The New Hampshire Homeschooling Coalition News March/April 2014 Volume XXV Number 4
New Hampshire Homeschooling Coalition Spring Workshop April 5
Please join us for the New Hampshire Homeschooling Coalition Spring Workshop, Saturday, April 5, at the Nackey Loeb School of Communications in Manchester.
This year’s workshop will include three discussion panels, displays of homeschooling material, and free resources and catalogs. People can meet with their Coalition representative and connect with other homeschoolers in their area. This is a great introduction for people considering homeschooling or just starting. Veteran homeschoolers also enjoy the dialog with workshop panelists, learning about different methods and materials, and the presentation on homeschooling through high school.
The morning session features a panel of experienced homeschoolers who will describe how homeschooling works for their families. You’ll hear about various types of curriculum, different teaching and learning styles, ways to keep students motivated, and how to solve problems that come up when teaching at home. We’ll also briefly explain the New Hampshire home education law for those new to homeschooling.
In the afternoon “Teaching Children with Special Needs”, a panel of parents who have children with special needs will address various aspects of educating their children at home. The “Homeschooling Through High School and Beyond” panel features home educated young people and parents discussing high school, college, and the world of employment. They will get into the nitty gritty of covering high school work at home, in group classes, online, and at community college. In the second hour of this session, panelists will focus on preparing transcripts and applying to college.
Registration is at 9:00, A Homeschooling Sampler at 9:30- 11:30, Lunch break 11:30-12:30, Homeschooling Through High School and Teaching Children with Special Needs run from 12:30 to 2:30. Admission is $15 if pre-registered, $20 at the door. To pre-register (by April 3) and for details go to www.nhhomeschooling.org.
Treble Chorus Choir School
Beginning Thursday, March 6, 6-7 p.m., and continuing each Thursday, All Saints Anglican Church on Hall Street in Concord will offer a new music ministry, All Saints Treble Chorus, for youngsters ages 7-15, combining instruction in proper vocal technique, diction, and performance practices with the beauty of liturgical music. Directed by Carlos Martinez and Jane Cormier, the Treble Chorus will perform at a number of venues in Concord and Manchester.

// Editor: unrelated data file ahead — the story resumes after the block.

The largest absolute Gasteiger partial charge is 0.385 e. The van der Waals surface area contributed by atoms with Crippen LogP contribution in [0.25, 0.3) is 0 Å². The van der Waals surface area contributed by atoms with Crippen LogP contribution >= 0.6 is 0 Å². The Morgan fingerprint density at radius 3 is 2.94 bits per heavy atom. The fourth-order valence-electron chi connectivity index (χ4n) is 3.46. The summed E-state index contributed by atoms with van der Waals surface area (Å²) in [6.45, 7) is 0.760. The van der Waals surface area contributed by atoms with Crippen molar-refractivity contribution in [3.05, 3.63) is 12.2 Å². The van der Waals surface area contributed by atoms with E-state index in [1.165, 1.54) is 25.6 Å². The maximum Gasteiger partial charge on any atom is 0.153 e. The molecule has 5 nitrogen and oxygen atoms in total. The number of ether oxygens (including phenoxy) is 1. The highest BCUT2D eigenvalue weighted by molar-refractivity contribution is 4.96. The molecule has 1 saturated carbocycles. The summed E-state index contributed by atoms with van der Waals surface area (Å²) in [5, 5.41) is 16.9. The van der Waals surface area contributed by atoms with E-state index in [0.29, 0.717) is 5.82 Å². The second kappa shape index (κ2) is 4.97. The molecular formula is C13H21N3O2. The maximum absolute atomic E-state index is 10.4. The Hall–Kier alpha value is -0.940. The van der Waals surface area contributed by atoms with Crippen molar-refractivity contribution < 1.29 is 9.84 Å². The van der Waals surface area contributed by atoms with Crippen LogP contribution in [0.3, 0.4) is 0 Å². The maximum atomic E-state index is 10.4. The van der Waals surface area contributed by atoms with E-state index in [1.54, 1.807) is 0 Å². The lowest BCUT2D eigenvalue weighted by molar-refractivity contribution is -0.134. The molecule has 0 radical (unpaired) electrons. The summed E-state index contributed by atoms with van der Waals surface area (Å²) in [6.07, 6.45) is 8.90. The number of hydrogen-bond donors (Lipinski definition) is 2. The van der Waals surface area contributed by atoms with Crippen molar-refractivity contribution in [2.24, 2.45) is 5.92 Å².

On March 6 interested students will be asked to sing a scale or small song, in order to serve vocal placement in the chorus. All singers are welcome and no previous experience is necessary. The chorus will be offered tuition-free through the month of April.? After this introductory term, a small tuition may be suggested. Contact Fr. Christian Tutor, 603 545 9079, firstname.lastname@example.org
Short Film Festival
The New Hampshire Film & Television Office will present the New Hampshire High School Short Film Festival on May 24 at Red River Theatres in Concord. Students from New Hampshire public and private high schools, as well as homeschooled students, are encouraged to submit projects no longer than seven minutes in length, which need not be part of a class assignment. The submission period runs from February 1-March 31.
Report from the Home Education Advisory Council
After going through JLCAR, the Ed315 Final Proposal went before the State Board of Education on February 13. Unfortunately, at the HEAC meeting on February 11, George D'Orazio pointed out a couple of typos which consist of mislettered references to the law and other text within the rules. I am waiting to hear from Mary Mayo.
The Council is trying to get rid of (or at least change) the form superintendents have to sign to certify homeschool student numbers in their districts. I am charged with contacting the proper person within DOE with our request.
The Council is also working on a statement for the DOE homeschooling webpage regarding graduation credentials and the self-certification of homeschool graduates. I have been directed to write a letter to the Commissioner requesting that the statement be posted on the website.
Council meetings are the second Tuesday of the month, September through June, from 3:30 until 5 at the Department of Education.
Classical Conversations teaches parents the classical model of education. Families meet weekly for 24 weeks and trained tutors introduce the weekly memory work. The classical model identifies three stages of learning: grammar, dialectic and rhetoric.
If you would like to observe classes on March 11 at Community Baptist Church at 136 Eastern Avenue in Rochester, contact Maria Chamberlain at email@example.com; reservations are required. Please include the names and ages of your children.
This is the last open house opportunity for Foundations and Essentials in Rochester for this school year. Visit www.classicalconversations.com for other opportunities in Merrimack, Spofford, and South Berwick.
Audubon Society Poster Contest and Teacher Memberships
The New Hampshire Audubon Society celebrates its 100th anniversary with a poster contest; all entries will be displayed during the spring of 2014 as part of the Centennial and Earth Day celebrations. In addition, free memberships are offered to all New Hampshire teachers. Visit http://www.nhaudubon.org/about/centennial/education/ for more information, or call Angie Krysiak at 668-2045.
Stanford Achievement Testing Offered in May